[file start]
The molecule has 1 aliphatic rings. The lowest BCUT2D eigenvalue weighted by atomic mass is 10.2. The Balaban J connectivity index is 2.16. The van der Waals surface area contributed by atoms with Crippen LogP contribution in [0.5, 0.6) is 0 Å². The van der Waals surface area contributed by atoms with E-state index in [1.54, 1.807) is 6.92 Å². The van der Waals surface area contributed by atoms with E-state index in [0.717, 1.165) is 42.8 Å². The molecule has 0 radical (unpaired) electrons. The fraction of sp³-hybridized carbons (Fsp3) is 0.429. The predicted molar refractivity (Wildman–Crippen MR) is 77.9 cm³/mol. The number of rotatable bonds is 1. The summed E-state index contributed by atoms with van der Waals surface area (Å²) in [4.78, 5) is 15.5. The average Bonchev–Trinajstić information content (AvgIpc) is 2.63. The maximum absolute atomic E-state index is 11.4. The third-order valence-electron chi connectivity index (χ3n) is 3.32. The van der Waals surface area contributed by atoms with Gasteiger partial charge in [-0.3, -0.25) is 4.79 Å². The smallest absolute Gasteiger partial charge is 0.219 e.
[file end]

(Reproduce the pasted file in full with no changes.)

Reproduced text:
The molecule has 1 aliphatic rings. The lowest BCUT2D eigenvalue weighted by atomic mass is 10.2. The Balaban J connectivity index is 2.16. The van der Waals surface area contributed by atoms with Crippen LogP contribution in [0.5, 0.6) is 0 Å². The van der Waals surface area contributed by atoms with E-state index in [1.54, 1.807) is 6.92 Å². The van der Waals surface area contributed by atoms with E-state index in [0.717, 1.165) is 42.8 Å². The molecule has 0 radical (unpaired) electrons. The fraction of sp³-hybridized carbons (Fsp3) is 0.429. The predicted molar refractivity (Wildman–Crippen MR) is 77.9 cm³/mol. The number of rotatable bonds is 1. The summed E-state index contributed by atoms with van der Waals surface area (Å²) in [4.78, 5) is 15.5. The average Bonchev–Trinajstić information content (AvgIpc) is 2.63. The maximum absolute atomic E-state index is 11.4. The third-order valence-electron chi connectivity index (χ3n) is 3.32. The van der Waals surface area contributed by atoms with Gasteiger partial charge in [-0.3, -0.25) is 4.79 Å². The smallest absolute Gasteiger partial charge is 0.219 e.